About seven years ago, the High Council of Human Rights was born out of a series of other institutions beforehand. Perhaps I should claim the credit for that. I worked hard to create that as a national governmental structure, in which the head of the judiciary is the head of this council and five ministers are members of that council, the ministers of foreign affairs, intelligence, justice, and others. The head of police is a member of that council. The head of prison administration is a member—all the bodies, the prosecutor general.

So over there we look to the human rights from a governmental point of view. The basic idea is that, first of all, human rights are not a Western commodity. We wanted to think of it as a barometer of civility in our society. We may not agree with the literal meaning of some of the texts, basic texts, in human rights.

We think it is very much secular. But it has enough room for maneuvering in it to inject in it a meaning which we think is more proper. This is not strange. The texts are not frozen, after all. We are reading that we should make a meaning for that. It is faithful to the texts to a good degree, but definitely we don't look in a secular way.

Political dissent is a major issue in any polity. When I came to the United States, it was the end of the Vietnam War, and I was witnessing, especially in Berkeley, how the issue was hot there. Every single word that somebody said was connoted to be a Marxist or a communist. Herbert Marcuse was kicked out of the University of California in San Diego because he was heading a Marxist group, for example.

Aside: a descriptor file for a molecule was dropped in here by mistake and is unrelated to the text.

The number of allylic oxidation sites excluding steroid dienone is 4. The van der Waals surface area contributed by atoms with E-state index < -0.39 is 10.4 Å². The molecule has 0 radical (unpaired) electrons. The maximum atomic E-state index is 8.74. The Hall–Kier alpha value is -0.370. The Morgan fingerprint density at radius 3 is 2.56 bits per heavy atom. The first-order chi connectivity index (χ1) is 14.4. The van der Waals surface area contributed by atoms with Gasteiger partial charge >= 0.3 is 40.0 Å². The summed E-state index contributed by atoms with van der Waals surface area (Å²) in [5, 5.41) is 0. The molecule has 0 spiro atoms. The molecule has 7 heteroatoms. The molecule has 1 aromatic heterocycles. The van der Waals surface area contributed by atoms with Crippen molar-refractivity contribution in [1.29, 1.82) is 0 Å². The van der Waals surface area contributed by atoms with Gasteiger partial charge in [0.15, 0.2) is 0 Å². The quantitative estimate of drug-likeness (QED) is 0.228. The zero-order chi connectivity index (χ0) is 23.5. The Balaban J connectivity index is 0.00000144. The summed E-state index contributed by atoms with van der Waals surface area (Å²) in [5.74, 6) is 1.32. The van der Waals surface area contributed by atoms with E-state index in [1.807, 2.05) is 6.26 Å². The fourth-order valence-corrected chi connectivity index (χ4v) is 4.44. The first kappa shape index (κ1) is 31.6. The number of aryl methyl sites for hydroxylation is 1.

The question to me was why this is so sensitive. Once I was sitting in Berkeley, Evans Hall, which is the mathematics department. There was a huge student protest. Then police came from the sky, by helicopter, by horse from the sides. Four students were killed.

Ronald Reagan was governor of California. Then at the night, he came on TV. It was very interesting for me—I was following it word by word—how he explains his action. We were contemplating building a polity, but we wanted to see how they run it.

In his way of saying things, he was waving his head and saying, "Look, you fellow Americans are paying us your taxes, to safeguard our capitalist system or free-market economy system, not to let these communist stooges to come up and pollute your society." For me, it was an important way to deal with this issue.

Political dissent has two parts in dealing with it. One is the legal part. In our legal system, to have a political view is free, and you can make activity. But there are two main limits for that. It is not unlimited.

The first limit is that you cannot offend Islam. For example, if a group thinks that Islam is the opium of society, like Marxist groups, they cannot produce a legal, formal political campaign for their views. It is totally banned. The prosecutor general would submit a subpoena for them that they should stop doing that.

The second one is that to indulge in any activity which is to bring down the regime, not by vote, but by breaking the law and the security of the state—I know the words "security of the state" are very ambiguous in some sense.

It is exactly this place that all dictators will come in. If you ask any dictator, "Why do you prosecute these people?" they say, "Well, they were working against the security of the state." I know this is true. But security of the state is an immense issue from the point of view of governance. As I said, I'm looking to human rights from the point of view of governance.